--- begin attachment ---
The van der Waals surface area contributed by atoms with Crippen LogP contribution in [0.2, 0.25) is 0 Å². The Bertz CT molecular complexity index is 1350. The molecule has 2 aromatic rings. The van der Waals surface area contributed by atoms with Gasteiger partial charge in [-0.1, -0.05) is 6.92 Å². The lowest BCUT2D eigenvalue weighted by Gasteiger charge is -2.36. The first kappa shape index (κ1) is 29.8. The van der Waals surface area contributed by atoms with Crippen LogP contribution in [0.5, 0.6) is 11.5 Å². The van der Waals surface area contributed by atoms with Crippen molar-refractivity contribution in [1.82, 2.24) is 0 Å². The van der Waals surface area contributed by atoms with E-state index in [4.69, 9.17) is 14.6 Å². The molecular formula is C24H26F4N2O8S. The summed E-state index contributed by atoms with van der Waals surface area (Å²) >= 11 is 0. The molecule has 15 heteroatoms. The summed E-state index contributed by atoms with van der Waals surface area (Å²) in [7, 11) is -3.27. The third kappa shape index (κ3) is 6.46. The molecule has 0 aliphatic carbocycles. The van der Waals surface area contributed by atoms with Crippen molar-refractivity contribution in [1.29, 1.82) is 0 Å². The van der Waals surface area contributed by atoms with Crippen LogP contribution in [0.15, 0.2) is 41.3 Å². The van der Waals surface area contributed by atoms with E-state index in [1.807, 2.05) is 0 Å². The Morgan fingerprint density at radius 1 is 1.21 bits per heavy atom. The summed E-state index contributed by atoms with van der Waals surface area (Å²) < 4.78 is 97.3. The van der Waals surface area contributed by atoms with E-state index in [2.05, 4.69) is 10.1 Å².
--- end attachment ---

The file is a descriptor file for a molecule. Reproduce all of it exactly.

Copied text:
The van der Waals surface area contributed by atoms with Crippen LogP contribution in [0.2, 0.25) is 0 Å². The Bertz CT molecular complexity index is 1350. The molecule has 2 aromatic rings. The van der Waals surface area contributed by atoms with Gasteiger partial charge in [-0.1, -0.05) is 6.92 Å². The lowest BCUT2D eigenvalue weighted by Gasteiger charge is -2.36. The first kappa shape index (κ1) is 29.8. The van der Waals surface area contributed by atoms with Crippen LogP contribution in [0.5, 0.6) is 11.5 Å². The van der Waals surface area contributed by atoms with Crippen molar-refractivity contribution in [1.82, 2.24) is 0 Å². The van der Waals surface area contributed by atoms with E-state index in [4.69, 9.17) is 14.6 Å². The molecular formula is C24H26F4N2O8S. The summed E-state index contributed by atoms with van der Waals surface area (Å²) >= 11 is 0. The molecule has 15 heteroatoms. The summed E-state index contributed by atoms with van der Waals surface area (Å²) in [7, 11) is -3.27. The third kappa shape index (κ3) is 6.46. The molecule has 0 aliphatic carbocycles. The van der Waals surface area contributed by atoms with Crippen molar-refractivity contribution in [1.29, 1.82) is 0 Å². The van der Waals surface area contributed by atoms with Crippen LogP contribution in [0.15, 0.2) is 41.3 Å². The van der Waals surface area contributed by atoms with E-state index in [1.807, 2.05) is 0 Å². The Morgan fingerprint density at radius 1 is 1.21 bits per heavy atom. The summed E-state index contributed by atoms with van der Waals surface area (Å²) < 4.78 is 97.3. The van der Waals surface area contributed by atoms with E-state index in [2.05, 4.69) is 10.1 Å².